Chapter 34 steel Carbonyls (pages 622–629):
Chapter 35 steel Hydrides (pages 630–642):
Chapter 36 Metals, Reactive (pages 643–649):
Chapter 37 Metals, poisonous (pages 650–668):
Chapter 38 Mustard fuel and Sulfur Mustards (pages 669–673):
Chapter 39 Nerve Gases (pages 674–690):
Chapter forty Nitro Explosives (pages 691–703):
Chapter forty-one Oxidizers (pages 704–714):
Chapter forty two Particulates (pages 715–718):
Chapter forty three Peroxides, natural (pages 719–740):
Chapter forty four insecticides and Herbicides: type, constitution, and research (pages 741–745):
Chapter forty five insecticides, Carbamate (pages 746–761):
Chapter forty six insecticides, Organochlorine (pages 762–781):
Chapter forty seven insecticides, Organophosphorus (pages 782–803):
Chapter forty eight Herbicides, Chlorophenoxy Acid (pages 804–810):
Chapter forty nine Herbicides, Triazine (pages 811–816):
Chapter 50 Herbicides, Urea (pages 817–820):
Chapter fifty one Phenols (pages 821–833):
Chapter fifty two Phosphorus and Its Compounds (pages 834–853):
Chapter fifty three Polychlorinated Biphenyls (pages 854–862):
Chapter fifty four Radon and Radioactive elements (pages 863–866):
Chapter fifty five Sulfate Esters (pages 867–871):
Chapter fifty six Sulfur?Containing Organics (Miscellaneous) (pages 872–881):
Chapter fifty seven Miscellaneous components (pages 882–898):

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Additional resources for A Comprehensive Guide to the Hazardous Properties of Chemical Substances, Third Edition

Sample text

Such substances include gases, vapors of volatile liquids, and particulate matter. The main site of absorption is the alveoli in the lungs. This site has a large alveolar area and high blood flow, favoring absorption. The rate of absorption of such gaseous substances, however, depends on their solubility in the blood. The more soluble the substance, the greater its absorption. 01–10 µm and the liquid aerosols, are also susceptible to absorption in the lung. 01 µm can be exhaled out. By contrast, particles >10 µm are deposited in the nose and do not enter into the respiratory tract.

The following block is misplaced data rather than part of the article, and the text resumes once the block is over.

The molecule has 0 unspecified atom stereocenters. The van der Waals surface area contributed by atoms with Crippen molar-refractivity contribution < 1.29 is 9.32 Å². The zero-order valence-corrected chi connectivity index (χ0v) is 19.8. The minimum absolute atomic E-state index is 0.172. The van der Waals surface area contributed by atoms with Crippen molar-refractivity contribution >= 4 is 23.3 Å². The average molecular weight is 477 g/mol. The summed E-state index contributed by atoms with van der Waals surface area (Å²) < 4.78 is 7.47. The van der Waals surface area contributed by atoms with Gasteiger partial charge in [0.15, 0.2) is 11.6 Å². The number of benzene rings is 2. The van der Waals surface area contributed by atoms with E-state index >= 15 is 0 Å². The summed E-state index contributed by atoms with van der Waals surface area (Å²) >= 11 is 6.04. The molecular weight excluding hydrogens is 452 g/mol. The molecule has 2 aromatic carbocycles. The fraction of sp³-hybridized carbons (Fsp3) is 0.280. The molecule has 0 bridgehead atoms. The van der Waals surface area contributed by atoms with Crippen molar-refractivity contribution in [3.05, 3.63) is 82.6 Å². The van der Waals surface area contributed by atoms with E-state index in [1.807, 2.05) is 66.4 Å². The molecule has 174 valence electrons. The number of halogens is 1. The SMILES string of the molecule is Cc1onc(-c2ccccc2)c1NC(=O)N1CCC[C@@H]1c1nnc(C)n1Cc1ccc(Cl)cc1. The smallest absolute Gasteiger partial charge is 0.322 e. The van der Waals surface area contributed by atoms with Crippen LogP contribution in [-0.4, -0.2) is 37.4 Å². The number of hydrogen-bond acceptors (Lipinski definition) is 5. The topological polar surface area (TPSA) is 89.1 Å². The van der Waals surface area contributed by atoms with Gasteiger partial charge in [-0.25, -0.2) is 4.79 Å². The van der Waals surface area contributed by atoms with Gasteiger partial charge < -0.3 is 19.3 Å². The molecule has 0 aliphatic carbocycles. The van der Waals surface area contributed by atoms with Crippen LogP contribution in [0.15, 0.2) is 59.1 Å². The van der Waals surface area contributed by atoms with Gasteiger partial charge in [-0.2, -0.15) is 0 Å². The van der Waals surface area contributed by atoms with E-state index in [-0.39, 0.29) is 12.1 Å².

The types of liver injury from such biochemical reactions include steatosis (fatty liver), liver necrosis, cirrhosis, cholestasis, hepatitis, and carcinogenesis. The toxicants that cause these injuries are discussed in brief. Steatosis, also known as fatty liver, results from the accumulation of excess lipid (more than 5% lipid by weight) in the liver. Many chemicals can cause this, and the lesions can be either acute or chronic. Ethanol is a classic example, causing both acute and chronic lesions.

Most alkaline metal salts are also water soluble. Every substance is soluble to some extent. Even the so-called insoluble salt may exhibit slight solubility at the ppm level. The solubility of a salt in water may be readily calculated from its solubility product constant (KSP ) value. The higher the KSP , the greater the solubility. The KSP for salts may be found in any standard handbook of chemistry. The following solved problems show how to calculate solubility of any inorganic salt in water: Problem 1.

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A Comprehensive Guide to the Hazardous Properties of Chemical Substances, Third Edition by Pradyot Patnaik